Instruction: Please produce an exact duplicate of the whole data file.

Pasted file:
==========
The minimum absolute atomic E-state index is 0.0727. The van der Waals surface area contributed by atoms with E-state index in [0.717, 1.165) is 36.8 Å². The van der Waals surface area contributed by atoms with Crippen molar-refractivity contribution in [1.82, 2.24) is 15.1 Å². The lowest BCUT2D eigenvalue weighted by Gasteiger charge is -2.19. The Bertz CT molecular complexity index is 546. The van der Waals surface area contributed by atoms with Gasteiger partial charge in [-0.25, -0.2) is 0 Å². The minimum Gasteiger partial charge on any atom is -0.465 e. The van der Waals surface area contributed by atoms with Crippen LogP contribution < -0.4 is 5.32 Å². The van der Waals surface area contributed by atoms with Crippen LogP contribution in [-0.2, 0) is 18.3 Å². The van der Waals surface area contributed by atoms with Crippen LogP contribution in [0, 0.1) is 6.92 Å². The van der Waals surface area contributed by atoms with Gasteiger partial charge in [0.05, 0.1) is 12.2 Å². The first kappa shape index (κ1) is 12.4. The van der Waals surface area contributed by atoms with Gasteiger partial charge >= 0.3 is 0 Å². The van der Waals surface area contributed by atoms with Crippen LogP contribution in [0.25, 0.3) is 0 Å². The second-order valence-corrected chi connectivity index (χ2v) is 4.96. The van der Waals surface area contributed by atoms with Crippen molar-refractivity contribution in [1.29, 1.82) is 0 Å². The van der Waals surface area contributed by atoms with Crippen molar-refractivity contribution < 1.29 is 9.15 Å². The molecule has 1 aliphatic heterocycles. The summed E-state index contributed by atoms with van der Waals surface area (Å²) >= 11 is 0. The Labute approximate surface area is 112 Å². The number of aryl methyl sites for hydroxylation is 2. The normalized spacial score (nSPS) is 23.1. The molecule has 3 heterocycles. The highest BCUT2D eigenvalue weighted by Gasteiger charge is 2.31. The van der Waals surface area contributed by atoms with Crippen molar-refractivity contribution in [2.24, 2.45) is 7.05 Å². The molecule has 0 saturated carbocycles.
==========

The minimum absolute atomic E-state index is 0.0727. The van der Waals surface area contributed by atoms with E-state index in [0.717, 1.165) is 36.8 Å². The van der Waals surface area contributed by atoms with Crippen molar-refractivity contribution in [1.82, 2.24) is 15.1 Å². The lowest BCUT2D eigenvalue weighted by Gasteiger charge is -2.19. The Bertz CT molecular complexity index is 546. The van der Waals surface area contributed by atoms with Gasteiger partial charge in [-0.25, -0.2) is 0 Å². The minimum Gasteiger partial charge on any atom is -0.465 e. The van der Waals surface area contributed by atoms with Crippen LogP contribution < -0.4 is 5.32 Å². The van der Waals surface area contributed by atoms with Crippen LogP contribution in [-0.2, 0) is 18.3 Å². The van der Waals surface area contributed by atoms with Crippen LogP contribution in [0, 0.1) is 6.92 Å². The van der Waals surface area contributed by atoms with Gasteiger partial charge in [0.05, 0.1) is 12.2 Å². The first kappa shape index (κ1) is 12.4. The van der Waals surface area contributed by atoms with Gasteiger partial charge >= 0.3 is 0 Å². The van der Waals surface area contributed by atoms with Crippen LogP contribution in [0.25, 0.3) is 0 Å². The second-order valence-corrected chi connectivity index (χ2v) is 4.96. The van der Waals surface area contributed by atoms with Crippen molar-refractivity contribution in [1.29, 1.82) is 0 Å². The van der Waals surface area contributed by atoms with Crippen molar-refractivity contribution < 1.29 is 9.15 Å². The molecule has 1 aliphatic heterocycles. The summed E-state index contributed by atoms with van der Waals surface area (Å²) >= 11 is 0. The Labute approximate surface area is 112 Å². The number of aryl methyl sites for hydroxylation is 2. The normalized spacial score (nSPS) is 23.1. The molecule has 3 heterocycles. The highest BCUT2D eigenvalue weighted by Gasteiger charge is 2.31. The van der Waals surface area contributed by atoms with Crippen molar-refractivity contribution in [2.24, 2.45) is 7.05 Å². The molecule has 0 saturated carbocycles.